Reflecting on 2006


I look back at the past twelve months, and memories flood my mind. I certainly experienced a range of homes, met a variety of people and covered nearly every continent.

In some of the dwellings, my back aching on what barely passed as a bed, I thought the night would never end. Other nights, sprawled in mansions, I stayed awake till the late hours, living in luxury but flooded with guilt, remembering my bothers and sisters suffering.

I sat in African huts, encouraging dying, young people, wondering, myself, how it must feel to die so young. I sat with old grannies, wishing I could answer their questions about how an old lady is going to survive with her house full of orphans. On other occasions I found myself sitting on a spot-lit bar chair while very smart college kids from North America hung on my every word as I told stories of Africa. I spoke to churches in Europe and North America, with people waiting forty minutes in a line to speak to me, only to stop when it was their turn, shake my hand and just weep.

But among it all I noticed a common thing: people wish for justice. Hard to believe in a time when millions of orphans roam hungry in southern Africa, when $12 billion is spent annually on perfume while 30 000 children die daily from poverty. So where do we go wrong? When all the dust in Africa settles, will it really be possible for justice-loving Christians to say: “we just didn’t know what was happening?” How, in this age of information-explosion can we be so ignorant?

Maybe it’s here that the verse “hearing without hearing and seeing without seeing” makes sense. Perhaps the real price to pay for justice is just too high. But, my friends, preaching evangelism without social involvement is half the good news, and half of the truth is simply not the truth.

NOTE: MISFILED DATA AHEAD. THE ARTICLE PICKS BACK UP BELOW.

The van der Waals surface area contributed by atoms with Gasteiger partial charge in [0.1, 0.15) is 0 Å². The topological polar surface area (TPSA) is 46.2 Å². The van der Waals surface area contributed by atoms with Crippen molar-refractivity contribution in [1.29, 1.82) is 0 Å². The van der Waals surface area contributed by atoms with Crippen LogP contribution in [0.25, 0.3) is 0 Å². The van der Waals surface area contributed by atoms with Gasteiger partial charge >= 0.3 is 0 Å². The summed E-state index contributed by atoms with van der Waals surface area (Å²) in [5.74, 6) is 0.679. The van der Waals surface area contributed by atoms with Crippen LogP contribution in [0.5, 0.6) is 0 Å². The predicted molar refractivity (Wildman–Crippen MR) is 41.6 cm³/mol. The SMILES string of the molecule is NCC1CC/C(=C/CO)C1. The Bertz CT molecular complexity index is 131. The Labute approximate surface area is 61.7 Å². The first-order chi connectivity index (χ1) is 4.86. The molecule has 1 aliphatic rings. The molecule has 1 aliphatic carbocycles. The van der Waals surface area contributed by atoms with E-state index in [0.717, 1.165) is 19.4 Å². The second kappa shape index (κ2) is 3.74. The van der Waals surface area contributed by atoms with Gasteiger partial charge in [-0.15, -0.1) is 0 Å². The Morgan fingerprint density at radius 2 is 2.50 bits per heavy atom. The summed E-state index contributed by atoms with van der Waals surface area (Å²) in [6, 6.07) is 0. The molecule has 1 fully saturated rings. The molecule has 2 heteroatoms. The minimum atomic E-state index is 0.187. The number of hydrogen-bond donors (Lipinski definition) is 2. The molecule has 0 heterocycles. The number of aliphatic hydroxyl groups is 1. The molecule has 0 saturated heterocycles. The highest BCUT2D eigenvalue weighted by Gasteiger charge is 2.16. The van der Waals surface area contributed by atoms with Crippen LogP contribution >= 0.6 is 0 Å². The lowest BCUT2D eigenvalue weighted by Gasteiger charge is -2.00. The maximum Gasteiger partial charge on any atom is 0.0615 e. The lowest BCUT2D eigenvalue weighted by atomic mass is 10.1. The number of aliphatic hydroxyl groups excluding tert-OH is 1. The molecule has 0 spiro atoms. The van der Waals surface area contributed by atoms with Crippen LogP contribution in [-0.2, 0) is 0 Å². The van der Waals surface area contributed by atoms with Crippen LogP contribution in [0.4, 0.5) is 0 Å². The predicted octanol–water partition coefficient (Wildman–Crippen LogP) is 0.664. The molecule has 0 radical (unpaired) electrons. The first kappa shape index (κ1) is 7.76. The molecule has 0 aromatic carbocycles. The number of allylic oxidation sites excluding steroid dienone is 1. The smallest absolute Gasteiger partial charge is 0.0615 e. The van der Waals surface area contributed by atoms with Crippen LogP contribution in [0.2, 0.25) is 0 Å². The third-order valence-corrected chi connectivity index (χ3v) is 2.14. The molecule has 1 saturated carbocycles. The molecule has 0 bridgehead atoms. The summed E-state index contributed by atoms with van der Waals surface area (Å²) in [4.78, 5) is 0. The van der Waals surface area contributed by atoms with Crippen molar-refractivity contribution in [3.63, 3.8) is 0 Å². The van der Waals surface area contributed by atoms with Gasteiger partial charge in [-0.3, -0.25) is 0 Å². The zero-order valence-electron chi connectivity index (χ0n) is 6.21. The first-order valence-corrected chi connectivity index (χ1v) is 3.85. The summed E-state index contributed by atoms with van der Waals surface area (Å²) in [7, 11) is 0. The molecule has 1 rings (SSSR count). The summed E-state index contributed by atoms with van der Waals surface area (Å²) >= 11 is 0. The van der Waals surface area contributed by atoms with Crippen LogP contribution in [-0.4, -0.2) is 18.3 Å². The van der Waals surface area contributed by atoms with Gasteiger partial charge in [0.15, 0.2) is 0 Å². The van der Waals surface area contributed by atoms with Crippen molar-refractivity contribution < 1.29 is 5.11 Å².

If my observation is right, if, inside, we really do want justice, we must wake up. When I meet dying young mothers or eight-year-olds heading households, I feel deeply sad, but also heavily challenged: I know I could make a difference. I know individuals can change the world, not corporations or institutions. Just look at Jesus. His sacrifice changed millions of lives forever. His followers should do the same today, sacrifice comfort and safety and follow Him among the poor and broken.

What prevents you from doing it?

The place to start is to draw a line, to say I cannot live a life ignoring this any longer. I often say to people that “the house is on fire.” And in drastic situations drastic action is required.

Hands at Work in Africa has embraced the goal of reaching “100 000 by 2010” (pg 10). We unashamedly not just call but challenge Churches, individuals and organizations to kick in the doors of “burning houses”. Looking back and seeing so many that joined us just a year after we made this commitment both humbles and encourages us. God’s call to go beyond what we dreamed possible is becoming reality as we step out in faith together. But never forgetting it is about caring — one by one.